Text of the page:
Political Activism and the Aging of the Baby Boom

By Williamson, John B. | Generations, Spring 1998 | Go to article overview

Political Activism and the Aging of the Baby Boom


Williamson, John B., Generations


Will there be an increase in the level of political activism among the elderly when the baby boomers retire? If so, what forms will this activism take? Will there be an increase in the confrontational activism of the i96os, or will boomer activism take more passive forms? The goal of this article is to address these questions and offer observations about some of the factors likely to shape the direction of political activism among boomers as they move from midlife to late life.

Many analysts have made arguments consistent with Karl Mannheim's (I952) suggestion that the world view of each generation is in large measure shaped by events unique to the period during which it comes of age. In the present context, the argument is that the confrontational activism of the boomers during the I96os and early I9,os is likely to show up again when the boomers reach old age.

A variant of this view, leading to a somewhat different conclusion, is that the boomer generation is made up of two minigenerations, a younger group born between I955 and I964 and an older group born between1946and I954. The political and economic experiences of these two groups have been different (Bouvier and De Vita, I99I). The older boomers have economically benefited from better timing with respect to when they entered both the housing market and the job market (Cornman and Kingson, I996). The economic consequences of these differences will persist into old age, leading to a cumulative disadvantage for the younger group and increasing inequality between the two segments of the boomer generation (Light, I988; O'Rand, I996). The resulting inequality will influence the level, form, and goals of political acti,ism for each group, making generalizations about the boomers as a whole suspect.

Yet another view is that over the 40-to-Soyear period from young adulthood to old age, a number of events typically take place that all but erase any long-term impact that activism in early life has on activism in late life. This view agrees that some boomers will persist as activists throughout life, but asserts that, at least in the aggregate, levels of activism during the I96os are of little use in forecasting the level of activism when boomers retire. WILL ACTIVISM INCREASE?

Those arguing that there may be little if any increase in activism with the retirement of the boomers point out that even during the I96os activism was not as pervasive as suggested by many retrospective television and film portrayals of the era. While there were many mass demonstrations, most of those involved were college students. A majority of boomers were not in college, and most college students were not activists. Many who attended a few demonstrations had far too casual an involvement to be described as activists. While there may be some disagreement as to how activist the boomer cohort was during the I96os, there is general agreement that the level has greatly diminished since then. Given the low level of activism at midlife, questions can be raised about any predicted upsurge in activism as the boomers move into old age. However, there are reasons to believe that there may be at least some increase in the level of senior activism with the aging of the boomers. Even if there were no increase in the proportion of the elderly population politically active, there would be reason to expect an increase in the amount of activism on demographic grounds alone. The elderly boomers will make up a substantially larger share of the population than do today's elderly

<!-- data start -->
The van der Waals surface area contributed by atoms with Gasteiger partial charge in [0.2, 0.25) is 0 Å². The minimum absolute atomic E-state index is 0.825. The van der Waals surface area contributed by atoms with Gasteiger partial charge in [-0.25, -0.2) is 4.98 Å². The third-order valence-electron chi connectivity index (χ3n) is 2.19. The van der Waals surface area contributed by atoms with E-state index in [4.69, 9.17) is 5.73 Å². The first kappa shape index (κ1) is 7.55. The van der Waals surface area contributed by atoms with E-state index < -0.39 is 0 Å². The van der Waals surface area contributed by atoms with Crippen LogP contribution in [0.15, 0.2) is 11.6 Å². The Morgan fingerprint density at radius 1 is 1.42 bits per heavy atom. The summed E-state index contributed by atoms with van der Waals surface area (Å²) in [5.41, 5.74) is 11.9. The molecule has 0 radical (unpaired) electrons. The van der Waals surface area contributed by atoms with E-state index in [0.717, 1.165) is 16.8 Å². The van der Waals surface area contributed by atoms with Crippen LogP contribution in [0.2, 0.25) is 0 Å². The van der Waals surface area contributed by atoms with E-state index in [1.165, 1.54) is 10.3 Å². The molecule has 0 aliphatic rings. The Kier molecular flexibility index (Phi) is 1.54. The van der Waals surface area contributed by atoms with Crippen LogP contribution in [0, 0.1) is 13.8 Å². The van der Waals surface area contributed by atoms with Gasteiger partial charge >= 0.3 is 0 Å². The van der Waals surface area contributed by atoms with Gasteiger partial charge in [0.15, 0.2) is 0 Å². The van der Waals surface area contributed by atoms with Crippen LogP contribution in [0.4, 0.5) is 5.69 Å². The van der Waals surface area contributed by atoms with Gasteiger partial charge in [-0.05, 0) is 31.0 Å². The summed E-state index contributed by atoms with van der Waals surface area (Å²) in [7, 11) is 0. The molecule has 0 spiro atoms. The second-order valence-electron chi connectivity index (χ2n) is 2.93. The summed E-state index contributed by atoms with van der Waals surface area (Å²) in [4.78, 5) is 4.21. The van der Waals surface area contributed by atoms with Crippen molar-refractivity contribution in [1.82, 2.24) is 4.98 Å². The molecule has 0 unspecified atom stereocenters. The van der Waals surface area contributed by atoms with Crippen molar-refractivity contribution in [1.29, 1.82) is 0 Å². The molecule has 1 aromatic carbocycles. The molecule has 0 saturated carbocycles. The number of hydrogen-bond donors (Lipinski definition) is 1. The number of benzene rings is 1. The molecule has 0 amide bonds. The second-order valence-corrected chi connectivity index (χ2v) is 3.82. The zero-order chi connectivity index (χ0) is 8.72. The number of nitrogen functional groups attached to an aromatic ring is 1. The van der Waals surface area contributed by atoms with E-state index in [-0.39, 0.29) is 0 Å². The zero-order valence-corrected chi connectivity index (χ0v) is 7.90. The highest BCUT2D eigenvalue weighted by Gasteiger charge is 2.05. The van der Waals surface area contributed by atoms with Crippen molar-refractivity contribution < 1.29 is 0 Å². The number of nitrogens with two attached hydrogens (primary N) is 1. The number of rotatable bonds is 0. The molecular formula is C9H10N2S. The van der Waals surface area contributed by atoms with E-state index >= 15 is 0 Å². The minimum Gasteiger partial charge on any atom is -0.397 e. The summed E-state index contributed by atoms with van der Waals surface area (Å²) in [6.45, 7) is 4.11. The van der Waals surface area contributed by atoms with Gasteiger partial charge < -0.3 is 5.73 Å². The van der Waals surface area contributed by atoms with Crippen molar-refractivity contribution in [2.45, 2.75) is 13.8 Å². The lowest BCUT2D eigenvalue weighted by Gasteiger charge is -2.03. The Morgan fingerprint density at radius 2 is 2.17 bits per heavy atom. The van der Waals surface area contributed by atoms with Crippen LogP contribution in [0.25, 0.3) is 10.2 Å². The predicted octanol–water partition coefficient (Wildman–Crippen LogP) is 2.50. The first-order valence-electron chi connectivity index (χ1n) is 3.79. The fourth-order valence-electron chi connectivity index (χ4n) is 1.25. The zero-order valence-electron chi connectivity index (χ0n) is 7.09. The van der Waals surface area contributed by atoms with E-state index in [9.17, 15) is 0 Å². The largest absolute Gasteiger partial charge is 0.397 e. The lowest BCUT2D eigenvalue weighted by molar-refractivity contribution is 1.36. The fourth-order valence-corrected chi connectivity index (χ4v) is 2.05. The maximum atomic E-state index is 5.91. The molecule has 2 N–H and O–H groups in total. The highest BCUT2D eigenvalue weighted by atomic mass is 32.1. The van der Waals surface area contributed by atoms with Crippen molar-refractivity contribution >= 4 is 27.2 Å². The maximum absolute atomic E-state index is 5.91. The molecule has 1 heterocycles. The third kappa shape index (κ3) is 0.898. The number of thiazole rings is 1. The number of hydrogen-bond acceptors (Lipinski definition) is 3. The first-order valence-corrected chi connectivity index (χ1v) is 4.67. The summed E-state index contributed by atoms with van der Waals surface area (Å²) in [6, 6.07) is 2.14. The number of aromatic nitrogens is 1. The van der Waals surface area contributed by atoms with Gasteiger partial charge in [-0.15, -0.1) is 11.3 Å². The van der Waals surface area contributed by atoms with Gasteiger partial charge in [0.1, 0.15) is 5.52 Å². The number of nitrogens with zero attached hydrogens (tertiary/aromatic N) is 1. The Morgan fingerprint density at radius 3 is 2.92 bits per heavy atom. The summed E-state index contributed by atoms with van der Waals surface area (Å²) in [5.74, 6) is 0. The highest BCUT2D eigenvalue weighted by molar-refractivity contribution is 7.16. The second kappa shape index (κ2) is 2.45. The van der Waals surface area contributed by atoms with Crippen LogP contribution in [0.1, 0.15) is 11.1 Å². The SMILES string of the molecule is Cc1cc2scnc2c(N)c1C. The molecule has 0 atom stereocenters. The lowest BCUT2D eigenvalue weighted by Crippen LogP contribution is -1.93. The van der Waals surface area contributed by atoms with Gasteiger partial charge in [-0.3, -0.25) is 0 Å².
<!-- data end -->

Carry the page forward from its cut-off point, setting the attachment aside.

Some analysts do, however, have a different take on this projected demographic change. Drawing on the work of economists such as Mancur Olson, they argue that as the size of the elderly population increases, the proportion who make the effort to be politically active will decline (McKenzie, I993). Why? As the size of an interest group increases, it tends to become more heterogeneous and more difficult to mobilize for collective action. …

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